Lyme Disease - Medications
Antibiotics are the main treatment for
Lyme disease. The first course of antibiotics almost always cures the
infection. But if symptoms continue, more evaluation may be needed.
The type of antibiotic prescribed, the amount, and whether the medicine is taken
orally, as an injection, or through a vein
(intravenous, or IV) depends on how bad your symptoms
are and how long you've had Lyme disease.
- Oral antibiotics are prescribed for
early Lyme disease. They are also usually prescribed first
chronic Lyme arthritis.
(IV) antibiotics are used if:
nervous system is affected by late Lyme disease and
you have bad headaches, neck pain, weakness or numbness in the arms or legs, or
problems with thinking or memory.
disease bacteria or
antibodies against the bacteria have been found in
your spinal fluid.
- Either oral or intravenous antibiotics may be used to
treat late Lyme disease symptoms.
Should you use antibiotics?
Different antibiotics may be
used to treat children and adults. The decision to take medicines for Lyme disease may be based on one or
more of these factors:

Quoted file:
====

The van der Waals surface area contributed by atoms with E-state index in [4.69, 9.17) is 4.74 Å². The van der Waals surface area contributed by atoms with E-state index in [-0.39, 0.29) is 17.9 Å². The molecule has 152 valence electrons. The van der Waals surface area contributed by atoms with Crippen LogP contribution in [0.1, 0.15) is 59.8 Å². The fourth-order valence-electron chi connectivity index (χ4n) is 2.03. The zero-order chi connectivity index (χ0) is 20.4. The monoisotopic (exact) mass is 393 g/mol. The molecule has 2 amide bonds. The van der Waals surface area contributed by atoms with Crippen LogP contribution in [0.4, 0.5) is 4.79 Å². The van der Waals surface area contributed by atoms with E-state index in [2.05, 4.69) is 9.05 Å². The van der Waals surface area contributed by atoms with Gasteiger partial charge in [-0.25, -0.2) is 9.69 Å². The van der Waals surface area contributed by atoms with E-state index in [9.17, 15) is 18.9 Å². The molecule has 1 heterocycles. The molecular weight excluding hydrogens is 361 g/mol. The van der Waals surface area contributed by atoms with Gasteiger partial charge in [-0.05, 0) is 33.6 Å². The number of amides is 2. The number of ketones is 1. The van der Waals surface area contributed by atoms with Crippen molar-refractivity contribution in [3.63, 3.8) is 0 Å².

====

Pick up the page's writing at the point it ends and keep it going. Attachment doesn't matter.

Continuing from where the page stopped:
- You have symptoms of Lyme disease, especially the red,
circular rash , and a history of exposure to ticks in geographic regions where
Lyme disease is known to occur.
- Blood tests show that you have antibodies to the Lyme disease bacteria in
your blood, spinal fluid, or joint fluid.
- You are pregnant or breast-feeding and are bitten by a
In rare instances, Lyme disease symptoms may not go away
even after antibiotic treatment has cured the infection. There are a number of
possible reasons why symptoms may take longer to improve:
- Tissue or nerve damage caused by untreated Lyme disease may be
severe or even irreversible.
- You may not actually have Lyme disease or may have another
illness at the same time with symptoms that don't respond to antibiotic
treatment. Lyme disease may trigger
chronic fatigue syndrome. Or you may be
misdiagnosed as having Lyme disease when you really
have a chronic fatigue condition.